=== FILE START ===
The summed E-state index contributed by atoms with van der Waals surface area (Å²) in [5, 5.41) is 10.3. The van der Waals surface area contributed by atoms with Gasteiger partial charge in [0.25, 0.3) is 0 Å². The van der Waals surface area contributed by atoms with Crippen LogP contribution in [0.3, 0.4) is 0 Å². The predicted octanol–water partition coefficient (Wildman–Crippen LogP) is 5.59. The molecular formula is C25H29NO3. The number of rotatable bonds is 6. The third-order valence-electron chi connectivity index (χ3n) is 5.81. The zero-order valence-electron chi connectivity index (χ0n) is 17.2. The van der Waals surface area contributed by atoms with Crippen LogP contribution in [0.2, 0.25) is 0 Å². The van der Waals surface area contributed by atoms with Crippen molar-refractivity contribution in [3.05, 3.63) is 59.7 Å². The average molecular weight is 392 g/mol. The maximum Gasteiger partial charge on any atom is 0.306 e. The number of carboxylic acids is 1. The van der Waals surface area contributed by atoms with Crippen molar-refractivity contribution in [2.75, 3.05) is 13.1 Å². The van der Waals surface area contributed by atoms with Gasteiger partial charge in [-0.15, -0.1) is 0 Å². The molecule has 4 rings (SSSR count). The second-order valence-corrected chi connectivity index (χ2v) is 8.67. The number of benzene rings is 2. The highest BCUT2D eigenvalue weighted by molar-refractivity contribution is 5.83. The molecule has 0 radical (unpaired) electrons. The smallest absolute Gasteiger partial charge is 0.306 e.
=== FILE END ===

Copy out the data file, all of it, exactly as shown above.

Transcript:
The summed E-state index contributed by atoms with van der Waals surface area (Å²) in [5, 5.41) is 10.3. The van der Waals surface area contributed by atoms with Gasteiger partial charge in [0.25, 0.3) is 0 Å². The van der Waals surface area contributed by atoms with Crippen LogP contribution in [0.3, 0.4) is 0 Å². The predicted octanol–water partition coefficient (Wildman–Crippen LogP) is 5.59. The molecular formula is C25H29NO3. The number of rotatable bonds is 6. The third-order valence-electron chi connectivity index (χ3n) is 5.81. The zero-order valence-electron chi connectivity index (χ0n) is 17.2. The van der Waals surface area contributed by atoms with Crippen LogP contribution in [0.2, 0.25) is 0 Å². The van der Waals surface area contributed by atoms with Crippen molar-refractivity contribution in [3.05, 3.63) is 59.7 Å². The average molecular weight is 392 g/mol. The maximum Gasteiger partial charge on any atom is 0.306 e. The number of carboxylic acids is 1. The van der Waals surface area contributed by atoms with Crippen molar-refractivity contribution in [2.75, 3.05) is 13.1 Å². The van der Waals surface area contributed by atoms with Gasteiger partial charge in [-0.15, -0.1) is 0 Å². The molecule has 4 rings (SSSR count). The second-order valence-corrected chi connectivity index (χ2v) is 8.67. The number of benzene rings is 2. The highest BCUT2D eigenvalue weighted by molar-refractivity contribution is 5.83. The molecule has 0 radical (unpaired) electrons. The smallest absolute Gasteiger partial charge is 0.306 e.